I would have no problem with Schieffer’s adversarial behavior here if this were also how he treated claims made by David Petraeus, Joe Lieberman, John McCain, and Hillary Clinton. But one would never, ever see that. Part of this is what Jay Rosen calls “the Church of the Savvy”: journalists revere power and political success and thus revere those who wield it in their world (Washington) while scorning those who do not (like Paul). But part of it is also that their function is to defend the political establishment of which they are a part and glorify its orthodoxies — defined as: the approved views of the leadership of the two parties, which in turn reflect the interests of the private factions that control both parties — and, conversely, to try to delegitimize any views and/or persons posing a challenge to it.
This is why one sees truly adversarial conduct from establishment journalists applied only to those who are relatively powerless and marginalized (i,e., OWS), or to those views that have no currency within the political establishment (Paul’s foreign policy/civil liberties arguments) . These journalists are, first and foremost, advocates, defenders, and spokespeople for prevailing establishment wisdom and institutions. They have every right to advocate for those views, but it is anything but “objective.” The problem with the Bob Schieffers of the world isn’t that they ooze political bias and subjectivity; most human beings do. The problem is that they’re fraudulently presented as journalists who don’t.
(3) There is another standard media bias at play in this Schieffer interview which . . .
Interesting post with lots of links for good reading on why the US has become unable to act legislatively.
Interesting article by Katharine Bagley in The Scientist:
Starving neurons of the hypothalamus appear to take a two-pronged approach to nutrient shortages: eat themselves in a process called autophagy as a short-term fix, and set off a cascade to make the organism crave more food, according to new research. The findings, published today (August 2) in Cell Metabolism, may explain why intense dieting can be so hard to stick with, and help scientists develop novel therapies to fight obesity, according to the study authors.
“The present study identifies the missing link [between the brain and weight control] as autophagy,” said Vojo Deretic, chair of the University of New Mexico’s department of molecular genetics and microbiology, who was not involved in the research. “It is definitely an interesting paper that may lead to bigger things in the future.”
Many people who try to diet simply can’t stick with the program, often driven by strong cravings for junk foods high in fat. Previous studies have demonstrated that increased levels of fatty acids floating extracellularly in the hypothalamus, a region of the brain that monitors nutritional status, triggers cravings. But the mechanisms that controlled the levels of these fatty molecules inside brain cells were unknown.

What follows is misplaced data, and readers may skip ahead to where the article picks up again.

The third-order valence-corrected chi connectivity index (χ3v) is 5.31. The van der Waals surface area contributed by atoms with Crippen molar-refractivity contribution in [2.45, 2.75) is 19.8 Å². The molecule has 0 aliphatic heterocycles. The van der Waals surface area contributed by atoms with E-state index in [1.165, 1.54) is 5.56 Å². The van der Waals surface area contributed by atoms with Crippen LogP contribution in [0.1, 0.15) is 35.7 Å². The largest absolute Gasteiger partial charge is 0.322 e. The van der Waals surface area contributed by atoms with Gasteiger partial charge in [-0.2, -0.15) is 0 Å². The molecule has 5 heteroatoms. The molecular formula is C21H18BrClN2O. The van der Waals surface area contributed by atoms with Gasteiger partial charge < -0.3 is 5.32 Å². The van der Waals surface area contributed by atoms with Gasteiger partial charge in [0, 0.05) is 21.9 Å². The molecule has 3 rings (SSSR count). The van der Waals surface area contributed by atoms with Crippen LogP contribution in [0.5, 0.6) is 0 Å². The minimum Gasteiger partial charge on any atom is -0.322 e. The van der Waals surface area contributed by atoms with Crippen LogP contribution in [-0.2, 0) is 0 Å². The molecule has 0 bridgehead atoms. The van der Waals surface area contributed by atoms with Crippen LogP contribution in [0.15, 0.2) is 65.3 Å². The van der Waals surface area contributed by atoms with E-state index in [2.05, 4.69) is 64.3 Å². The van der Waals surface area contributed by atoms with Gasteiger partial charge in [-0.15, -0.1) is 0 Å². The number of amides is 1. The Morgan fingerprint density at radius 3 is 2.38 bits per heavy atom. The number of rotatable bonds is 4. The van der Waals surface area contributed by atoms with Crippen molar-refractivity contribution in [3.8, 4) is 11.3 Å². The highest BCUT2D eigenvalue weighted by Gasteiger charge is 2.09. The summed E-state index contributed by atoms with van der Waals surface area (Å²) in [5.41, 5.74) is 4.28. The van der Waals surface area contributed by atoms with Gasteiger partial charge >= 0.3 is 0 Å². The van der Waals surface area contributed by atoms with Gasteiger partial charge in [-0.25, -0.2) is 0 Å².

Molecular biologist Susmita Kaushik and her colleagues at the Albert Einstein College of Medicine in the Bronx, New York, decided to investigate one variety of hypothalamic neuron, the . . .
I decided to go for an extra-nice holiday shave. An interchange on Wicked_Edge reminded me that it’s been a while since I used a moist hot towel, so today, after my shower and washing my beard at the sink with MR GLO, I worked up a splendid lather (quite easy with Martin de Candre shaving soap, and the Frank Shaving brush is a little gem as well—thanks to psywiped at Wicked_Edge for pushing me to give those another go. A good layer of Creamy Lather, then a hand towel soaked under the hot-water faucet, wrong “dry” and applied atop the lather and held in place for 3 minutes while I thought about the day.
Remove towel, relather, and a superb three-pass shave with the iKon OSS holding a Shark Chrome blade. A splash of Saint Charles Shave Savory Rose, and I’m ready to get set for the holiday. I’m going to use this recipe for the duck breast (one each apiece, all round), more or less. No cayenne, though: The Wife is not tolerating capsaicin well recently. I’ll sauté some wild rice with garlic and onions, and cook a mess of red chard with diced lemon.
This particular story worked out well (save for the alleged criminal), but then one realizes that some Nameless Security Agency doubtless strips off much the same stuff and more on you whenever you are anywhere on the Internet—only it already has all that because it now slurps up everything that is communicated via telecom links anywhere in the US, thanks to George W. Bush and the subsequent Patriot Act.
One assumes that they’re drowning in data until he recalls the incredible advances in pattern-finding software and data-mining technologies and AI in general—doubtless funded by Not Saying Anyhow.
The world is becoming an odd place. Perhaps the Facebook and self-documenting approach (already a few create digital records of their every waking action and words is right: all that is, in effect, known anyway, and the best approach is to make it known yourself, by your decision and under your control, because doing that is oddly liberating and has the practical benefit of keeping one conscious that all that information is in fact available to the government already. It reminds us that we now have no privacy from government eyes—at least in our telecommunications, CCTV not having caught on here. Yet. But aren’t those satellite imaging capabilities something?